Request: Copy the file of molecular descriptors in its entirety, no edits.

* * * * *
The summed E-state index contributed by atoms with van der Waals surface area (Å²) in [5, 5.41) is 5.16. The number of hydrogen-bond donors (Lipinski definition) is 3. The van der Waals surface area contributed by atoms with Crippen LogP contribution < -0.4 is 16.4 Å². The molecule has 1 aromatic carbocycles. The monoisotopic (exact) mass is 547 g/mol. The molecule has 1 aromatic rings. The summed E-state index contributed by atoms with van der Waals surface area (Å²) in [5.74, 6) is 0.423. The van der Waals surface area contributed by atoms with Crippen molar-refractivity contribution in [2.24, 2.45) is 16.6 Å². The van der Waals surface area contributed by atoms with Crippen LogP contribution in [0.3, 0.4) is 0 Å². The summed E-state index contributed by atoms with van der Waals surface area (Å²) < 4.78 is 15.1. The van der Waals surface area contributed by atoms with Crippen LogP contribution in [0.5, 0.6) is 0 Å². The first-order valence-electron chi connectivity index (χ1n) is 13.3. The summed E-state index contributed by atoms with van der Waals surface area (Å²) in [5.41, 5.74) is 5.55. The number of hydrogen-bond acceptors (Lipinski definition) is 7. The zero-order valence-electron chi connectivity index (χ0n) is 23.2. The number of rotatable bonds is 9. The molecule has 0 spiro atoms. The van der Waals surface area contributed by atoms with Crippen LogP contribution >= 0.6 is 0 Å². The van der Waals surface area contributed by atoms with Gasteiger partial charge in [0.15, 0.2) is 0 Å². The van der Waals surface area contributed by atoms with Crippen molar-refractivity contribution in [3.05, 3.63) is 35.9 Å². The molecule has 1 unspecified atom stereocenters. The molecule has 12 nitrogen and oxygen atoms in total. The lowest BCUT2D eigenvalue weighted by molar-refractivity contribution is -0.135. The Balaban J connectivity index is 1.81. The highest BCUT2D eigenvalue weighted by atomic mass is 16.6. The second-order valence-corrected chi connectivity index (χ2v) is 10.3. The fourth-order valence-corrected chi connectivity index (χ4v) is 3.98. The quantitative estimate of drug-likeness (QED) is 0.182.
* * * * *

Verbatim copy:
The summed E-state index contributed by atoms with van der Waals surface area (Å²) in [5, 5.41) is 5.16. The number of hydrogen-bond donors (Lipinski definition) is 3. The van der Waals surface area contributed by atoms with Crippen LogP contribution < -0.4 is 16.4 Å². The molecule has 1 aromatic carbocycles. The monoisotopic (exact) mass is 547 g/mol. The molecule has 1 aromatic rings. The summed E-state index contributed by atoms with van der Waals surface area (Å²) in [5.74, 6) is 0.423. The van der Waals surface area contributed by atoms with Crippen molar-refractivity contribution in [2.24, 2.45) is 16.6 Å². The van der Waals surface area contributed by atoms with Crippen LogP contribution in [0.3, 0.4) is 0 Å². The summed E-state index contributed by atoms with van der Waals surface area (Å²) < 4.78 is 15.1. The van der Waals surface area contributed by atoms with Crippen LogP contribution in [0.5, 0.6) is 0 Å². The first-order valence-electron chi connectivity index (χ1n) is 13.3. The summed E-state index contributed by atoms with van der Waals surface area (Å²) in [5.41, 5.74) is 5.55. The number of hydrogen-bond acceptors (Lipinski definition) is 7. The zero-order valence-electron chi connectivity index (χ0n) is 23.2. The number of rotatable bonds is 9. The molecule has 0 spiro atoms. The van der Waals surface area contributed by atoms with Crippen LogP contribution >= 0.6 is 0 Å². The van der Waals surface area contributed by atoms with Gasteiger partial charge in [0.15, 0.2) is 0 Å². The van der Waals surface area contributed by atoms with Crippen molar-refractivity contribution in [3.05, 3.63) is 35.9 Å². The molecule has 1 unspecified atom stereocenters. The molecule has 12 nitrogen and oxygen atoms in total. The lowest BCUT2D eigenvalue weighted by molar-refractivity contribution is -0.135. The Balaban J connectivity index is 1.81. The highest BCUT2D eigenvalue weighted by atomic mass is 16.6. The second-order valence-corrected chi connectivity index (χ2v) is 10.3. The fourth-order valence-corrected chi connectivity index (χ4v) is 3.98. The quantitative estimate of drug-likeness (QED) is 0.182.